The following is an excerpt from her latest endeavor, SugarDetoxMe, an inspiring cookbook that helps folks to reclaim their path to healthy eating. Get your copy today.
About three years ago, while working on sustainable food systems, I began a journey to understand why I craved sugar so much. This curiosity and the need to know how to overcome my seemingly innate sugar habit led me on a Nancy Drew–like investigation. I began researching all I could about our relationship to the sweet stuff and how it got into our food system in the first place.
When I first did a sugar cleanse, I did it just for me. I felt like my sugar tooth was the one thing that was standing in my way to become optimally healthy, and I wanted to get a handle on it. I decided to design a guide that I could stick to, that would keep me honest, and that I could turn to again and again, if I ever fell off track, until it became a way of life. In short, the focus on sugar in my own diet was a lens that helped clarify and define my vision of a healthier life—one that I’d like to pass along to you.
I started documenting my sugar cleanse via my website SugarDetox.me, which later led to an easy-to-follow, empowering program to help others do the same. When I set out on my journey, I didn’t expect that so many people would be interested in doing it with me. Some of their reasons were different from mine, because eating too much sugar can have varied and far-reaching health effects, everything from energy dips to skin problems to cavities to diseases such as diabetes, nonalcoholic fatty liver disease, and even gout.
The good news is that it’s possible to curb your sweet tooth. More and more studies, both formal and informal, show that removing sugar from your diet, for even a short period of time—say two weeks—can reduce your taste for sugar. And rebalancing your brain with the proper vitamins, minerals, and amino acids will help reduce cravings so that you’re set up for even more success!
Eating is a learned behavior, and we are masters of our own destiny when it comes to our taste for food. And although it is true that some of us may have to contend with more challenging, uphill battles—for example, with leptin resistance, the “satiety hormone” that signals us to stop eating—or struggle with a high-stress lifestyle or the impact of having been exposed to too much fruit juice in utero, we can still put ourselves on a path to better health, when we have the curiosity and will to understand our body’s needs and wants.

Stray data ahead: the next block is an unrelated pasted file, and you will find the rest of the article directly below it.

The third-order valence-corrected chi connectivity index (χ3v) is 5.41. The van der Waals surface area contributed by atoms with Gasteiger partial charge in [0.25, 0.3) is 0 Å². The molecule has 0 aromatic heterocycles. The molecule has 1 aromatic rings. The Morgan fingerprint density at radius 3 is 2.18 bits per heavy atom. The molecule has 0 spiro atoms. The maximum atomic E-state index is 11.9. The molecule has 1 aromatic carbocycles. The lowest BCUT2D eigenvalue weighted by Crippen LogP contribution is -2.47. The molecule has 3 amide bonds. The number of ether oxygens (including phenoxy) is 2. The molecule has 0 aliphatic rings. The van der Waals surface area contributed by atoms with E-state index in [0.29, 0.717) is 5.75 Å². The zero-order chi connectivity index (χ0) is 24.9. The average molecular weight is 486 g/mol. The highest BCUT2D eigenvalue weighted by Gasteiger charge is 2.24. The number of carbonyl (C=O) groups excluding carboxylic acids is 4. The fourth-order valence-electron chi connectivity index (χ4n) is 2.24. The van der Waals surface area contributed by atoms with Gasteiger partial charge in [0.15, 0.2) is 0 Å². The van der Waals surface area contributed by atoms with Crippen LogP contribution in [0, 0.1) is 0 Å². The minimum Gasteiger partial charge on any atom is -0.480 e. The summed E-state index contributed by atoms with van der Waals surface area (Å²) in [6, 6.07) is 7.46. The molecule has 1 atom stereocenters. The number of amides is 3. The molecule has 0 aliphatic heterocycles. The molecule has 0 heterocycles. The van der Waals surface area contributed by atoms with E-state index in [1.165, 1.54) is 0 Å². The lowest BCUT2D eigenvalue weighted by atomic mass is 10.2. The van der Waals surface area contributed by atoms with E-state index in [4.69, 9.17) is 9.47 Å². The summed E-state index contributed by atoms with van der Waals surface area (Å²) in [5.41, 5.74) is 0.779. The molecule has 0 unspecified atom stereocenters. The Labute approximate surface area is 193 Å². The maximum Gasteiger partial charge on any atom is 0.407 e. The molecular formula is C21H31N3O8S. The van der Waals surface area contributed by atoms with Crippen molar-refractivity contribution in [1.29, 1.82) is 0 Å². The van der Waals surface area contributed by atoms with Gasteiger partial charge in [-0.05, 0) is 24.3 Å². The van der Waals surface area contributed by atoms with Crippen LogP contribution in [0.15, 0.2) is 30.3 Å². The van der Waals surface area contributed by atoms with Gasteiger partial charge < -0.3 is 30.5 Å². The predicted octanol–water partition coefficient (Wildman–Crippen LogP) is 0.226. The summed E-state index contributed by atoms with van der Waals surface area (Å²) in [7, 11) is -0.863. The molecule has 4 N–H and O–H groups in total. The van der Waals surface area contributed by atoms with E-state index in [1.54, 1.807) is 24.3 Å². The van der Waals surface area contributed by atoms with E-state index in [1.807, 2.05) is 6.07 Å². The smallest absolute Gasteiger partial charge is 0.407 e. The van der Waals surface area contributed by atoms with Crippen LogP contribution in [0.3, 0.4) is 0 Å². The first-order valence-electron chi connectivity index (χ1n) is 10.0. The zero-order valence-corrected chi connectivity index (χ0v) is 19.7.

The next step is reevaluating the way we live our life and exploring our personal cravings and relationship to food, as we all have our own unique story and experience to share. Then we can begin rediscovering the joy of eating well.
Gingered Salmon With Asparagus and Mixed Greens
2 8-ounce wild-caught salmon fillets
1/4 tsp pureed ginger
1/8 tsp sea salt
1 tsp pepper
1 1/2 tbsp extra virgin olive oil, divided
1/2 bunch asparagus
2 cups mixed greens
1/2–1 lemon, thinly sliced (optional)
Preheat the oven to 400 degrees. Place the salmon fillets in a glass baking dish. Cut the lemon in half and juice it into a small bowl.
Add the ginger, salt, and pepper to the bowl with the lemon juice and add 1 tablespoon of the olive oil. Mix well. Pour generously over the salmon fillets.
Bake the salmon fillets for 15 minutes, ensuring they flake well with a fork.
Steam the asparagus until it is tender. Combine with the mixed greens.
Plate the asparagus and greens. Drizzle the remaining olive oil over the top along with a sprinkle of salt. Add the salmon and serve. Garnish with lemon slices, if desired.
Summer Rayne Oakes is a writer, activist, and the world’s first “eco-model.” In 2014, she founded SUGARDETOX.ME to help people come to terms with their sugar tooth. She has released her first cookbook and guide based on the website in March 2017 with Sterling Publishing.1
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